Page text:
Workers' Comp In-Cites
Welcome to the latest edition of Schaff & Young's Workers' Comp In-Cites. Designed to provide our clients with practical insight, Workers' Comp In-Cites outlines recent developments in Pennsylvania workers' compensation law and explains how those decisions impact our clients and their cases. Barbara Young, Michael Schaff and the other attorneys at Schaff & Young, P.C. are always available to discuss these cases – or any other questions or concerns you might have. Just give us a call at (215) 988-0090 or send an email to We look forward to hearing from you.

Mendes v. Workers’ Compensation Appeal Board (Lisbon Contractors, Inc.), No. 154 C.D. 2009 (Pa.Cmwlth., May 29, 2009)

Holding: An employer was not required to show a change in condition or present any medical evidence in order to suspend Claimant’s benefits when the Claimant has removed himself from the workforce by residing in Portugal for more than seven years.

September 2009 Edition
Volume III
Number 8

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McLaurin v. Workers’ Compensation Appeal Board (SEPTA), No. 40 C.D. 2009 (Pa.Cmwlth., June 5, 2009)

Holding: A Septa bus driver, who suffers psychological injuries after a passenger pulled a gun out of his pocket, causing the driver to fear that he would be shot, is not entitled to workers’ compensation benefit. The Court affirmed the WCJ and WCAB opinions because the record established that (1) bus drivers were informed that assaults, including life-threatening situations, were not uncommon; (2) the Employer advised new bus drivers to expect dangerous passengers; and, (3) the Employer trained new bus drivers about how to deal with dangerous situations.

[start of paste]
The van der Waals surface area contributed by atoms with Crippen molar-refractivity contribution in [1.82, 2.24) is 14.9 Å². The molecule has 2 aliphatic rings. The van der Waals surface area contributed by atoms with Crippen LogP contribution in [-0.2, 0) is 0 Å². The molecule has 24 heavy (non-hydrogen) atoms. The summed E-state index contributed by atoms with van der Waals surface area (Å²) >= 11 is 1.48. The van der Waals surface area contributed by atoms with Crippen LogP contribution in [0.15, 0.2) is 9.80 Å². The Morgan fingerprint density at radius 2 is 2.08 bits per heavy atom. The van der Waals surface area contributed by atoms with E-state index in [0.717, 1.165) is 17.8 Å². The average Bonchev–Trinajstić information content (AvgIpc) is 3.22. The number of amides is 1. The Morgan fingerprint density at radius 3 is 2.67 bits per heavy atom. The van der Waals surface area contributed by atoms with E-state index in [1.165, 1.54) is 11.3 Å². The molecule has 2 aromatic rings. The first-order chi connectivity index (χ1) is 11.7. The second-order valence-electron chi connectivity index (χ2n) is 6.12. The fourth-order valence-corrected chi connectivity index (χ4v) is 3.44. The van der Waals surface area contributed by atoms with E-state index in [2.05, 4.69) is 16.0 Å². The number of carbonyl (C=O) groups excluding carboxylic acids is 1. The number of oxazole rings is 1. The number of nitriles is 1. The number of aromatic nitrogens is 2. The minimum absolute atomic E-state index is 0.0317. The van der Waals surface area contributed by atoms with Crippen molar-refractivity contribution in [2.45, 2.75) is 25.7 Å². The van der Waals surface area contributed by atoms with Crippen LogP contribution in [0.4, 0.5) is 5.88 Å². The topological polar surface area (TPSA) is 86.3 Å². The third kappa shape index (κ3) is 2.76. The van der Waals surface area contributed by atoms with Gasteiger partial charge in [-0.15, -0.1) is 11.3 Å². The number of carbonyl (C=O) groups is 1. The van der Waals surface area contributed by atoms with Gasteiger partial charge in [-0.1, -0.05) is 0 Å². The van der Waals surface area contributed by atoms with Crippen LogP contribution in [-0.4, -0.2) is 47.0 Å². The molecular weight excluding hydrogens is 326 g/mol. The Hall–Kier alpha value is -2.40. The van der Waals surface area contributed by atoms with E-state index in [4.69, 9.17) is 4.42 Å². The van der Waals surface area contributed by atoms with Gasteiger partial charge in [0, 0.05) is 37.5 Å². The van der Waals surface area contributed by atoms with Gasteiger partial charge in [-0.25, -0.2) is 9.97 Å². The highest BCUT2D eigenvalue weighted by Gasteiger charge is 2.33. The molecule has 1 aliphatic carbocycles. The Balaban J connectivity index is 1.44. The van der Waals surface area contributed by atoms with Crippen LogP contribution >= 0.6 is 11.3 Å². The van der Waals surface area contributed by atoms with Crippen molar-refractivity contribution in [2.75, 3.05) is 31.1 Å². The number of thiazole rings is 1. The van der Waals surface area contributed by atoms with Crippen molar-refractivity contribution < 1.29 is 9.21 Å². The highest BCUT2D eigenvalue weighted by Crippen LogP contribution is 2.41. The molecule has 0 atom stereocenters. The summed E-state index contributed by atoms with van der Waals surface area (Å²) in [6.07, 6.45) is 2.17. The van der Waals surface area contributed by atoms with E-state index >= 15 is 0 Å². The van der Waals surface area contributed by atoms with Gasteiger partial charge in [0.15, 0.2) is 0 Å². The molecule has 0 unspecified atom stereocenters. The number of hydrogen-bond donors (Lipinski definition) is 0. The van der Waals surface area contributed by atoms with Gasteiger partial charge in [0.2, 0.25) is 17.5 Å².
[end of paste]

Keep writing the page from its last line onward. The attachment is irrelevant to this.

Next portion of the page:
ESAB Welding & Cutting Products v. Workers’ Compensation Appeal Board (Wallen), No. 60 C.D. 2006 (Pa.Cmwlth., May 22, 2009)

Holding: An employer failed to meet its burden of establishing that the Claimant had withdrawn from the workforce when the evidence established that (1) the employer considered claimant an active employee, (2) claimant continued to receive holiday and vacation pay and accrued seniority, (3) the Employer did not offer work to the claimant within his physical limitations, despite claimant’s willingness to accept such a position.

Pittsburgh Mercy Health System v. Bureau of Workers’ Compensation, No. 2104 C.D. 2008 (Pa.Cmwlth., May 29, 2009)

Holding: A medical provider that submits its bill in accordance with the reporting requirements of the Act, must challenge the amount of the employer’s payment using the fee review process, and comply with all applicable filing deadlines. In particular, under section 306(f.1)(5) of the Act, that an application for fee review must be filed no more than thirty (30) days following notification – not final notification – of a disputed treatment.